Potty Training a Rescue Dog
Hi all.. we have a five-month which we have named Peggy. Only had her for only two weeks. Rescued her from dogs home. We are trying to potty train her as I’m sure you can imagine it been very tricky as she has been used to just doing it when and where she wants... our vet has suggested a crate which we now have... 3 nights of her barking the entire time and pooing everywhere in it... can anyone give us any further advise... do we keep going and hope she will stop messing. She is stressed. Many thanks
Hi, Janice Here from Small Dog Place
Congratulations on your new family member, and many thanks for adopting a rescue dog in need of a good home.
Potty training a small dog is one of the hardest tasks most of us undertake when we decide to get a little dog. Compared to the larger breeds or even some of the medium size dog breeds, small dogs not only seem to take longer but have more setbacks with pottying than their larger cousins.
Your dog is also disadvantaged because she has not had a consistent upbringing so may not have had the opportunity to learn better habits. The good news is she is still very young and can pick up good habits easier than an older or senior dog.
The excitement and love you feel for your new dog are now mixed with the frustration and annoyance of having to deal with a problem that sometimes feels insurmountable. I know, because I've done it before. Sometimes these conflicting feelings of love and happiness mixed with anger and helplessness can be overwhelming. But wait... there are things you can do.
Confinement is very important when potty training any dog, and crates usually work well. The philosophy behind crate training is that the crate serves two purposes. One is confinement, so the dog does not potty wherever she chooses. The second purpose is to provide a special place where she feels secure, a place to rest, sleep, or munch on a tasty treat in a stress-free place of her own. The other premise behind crate training is that dogs naturally will not eliminate in their den (crate).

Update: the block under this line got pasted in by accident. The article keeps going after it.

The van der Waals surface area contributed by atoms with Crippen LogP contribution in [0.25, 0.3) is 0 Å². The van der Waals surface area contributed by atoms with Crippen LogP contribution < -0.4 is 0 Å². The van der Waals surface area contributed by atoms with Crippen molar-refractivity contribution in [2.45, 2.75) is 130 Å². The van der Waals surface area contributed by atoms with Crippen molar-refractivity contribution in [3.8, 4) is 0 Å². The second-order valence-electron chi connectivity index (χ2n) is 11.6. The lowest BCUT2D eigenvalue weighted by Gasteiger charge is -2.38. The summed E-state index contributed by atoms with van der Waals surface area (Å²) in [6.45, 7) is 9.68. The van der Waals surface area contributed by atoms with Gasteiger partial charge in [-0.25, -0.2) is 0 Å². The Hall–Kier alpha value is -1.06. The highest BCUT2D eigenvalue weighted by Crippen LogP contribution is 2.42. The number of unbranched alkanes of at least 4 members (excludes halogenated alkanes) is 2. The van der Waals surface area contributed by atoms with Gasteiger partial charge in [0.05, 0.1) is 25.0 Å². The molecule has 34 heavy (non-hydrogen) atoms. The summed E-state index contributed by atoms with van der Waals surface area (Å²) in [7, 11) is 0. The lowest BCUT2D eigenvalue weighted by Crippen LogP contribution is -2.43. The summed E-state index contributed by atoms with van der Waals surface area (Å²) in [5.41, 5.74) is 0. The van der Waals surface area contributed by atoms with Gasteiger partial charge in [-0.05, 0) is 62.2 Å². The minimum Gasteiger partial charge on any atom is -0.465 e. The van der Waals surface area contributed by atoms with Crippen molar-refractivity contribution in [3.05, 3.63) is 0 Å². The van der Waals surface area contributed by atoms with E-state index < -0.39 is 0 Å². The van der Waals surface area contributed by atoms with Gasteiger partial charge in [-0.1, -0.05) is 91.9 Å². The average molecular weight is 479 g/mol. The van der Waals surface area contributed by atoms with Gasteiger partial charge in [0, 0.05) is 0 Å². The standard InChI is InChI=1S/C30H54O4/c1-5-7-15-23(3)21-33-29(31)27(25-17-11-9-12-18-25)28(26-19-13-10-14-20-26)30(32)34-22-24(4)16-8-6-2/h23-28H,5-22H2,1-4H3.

Once a dog has begun peeing or pooing in their crate, the crate is no longer an effective method of housetraining. There is, however, a few things you can do.
Don't throw the crate away, yet. It can still serve as a haven, but you will need to add a bit more space for her to eliminate especially when you are not there. X-pens or dog enclosures allow a bit more room where you can add a crate or bed, pee pads, even toys, and food dishes. Dogs don't need food and water during the night when they should be sleeping.
This is a solution for you during the times when you are not with her or at night while at sleep.
The second part of training involves getting her back on a schedule where she knows when and where she needs to pee and poo.
The best way to begin is to choose where you want her to eliminate and introduce her to the area. Plan on taking her to that location numerous times a day. (after meals, first thing in the morning, after naps, after playtime, any time you notice she is looking anxious and needs to go out, last time before bed) Have plenty of great treats on hand to give her each time she does what you want her to do. The treats will likely need to be continued for quite a while until you feel she has finally "got the idea." Eventually, you'll want to wean her off of the treats, but in her case, I wouldn't do that too hastily. Add plenty of praise and enthusiasm when she does what she is supposed to do.
Assume this is going to be a process and don't expect overnight success.
In the meantime, get a good enzyme cleaner that will eliminate the odors in your house where she has gone. Here's a little hint: Dogs will always end up wanting to pee where they smell the odor of either their own or others' urine. Eliminate the scent using the enzyme cleaners. Dogs also will try to find other places to poo so don't give too much freedom. Scented potty pads work well if you want to potty train her to use them indoors rather than training to go outdoors.
It is my personal opinion that dogs are more adaptable and able to travel and if they have had experience using both pads and going outside. Going on outings and including your dog in normal family activities is also much easier if your dog feels comfortable eliminating in other places.
I hope this helps. I am encouraging others to jump in here and add their experiences about what worked and didn't. Good luck, Heidi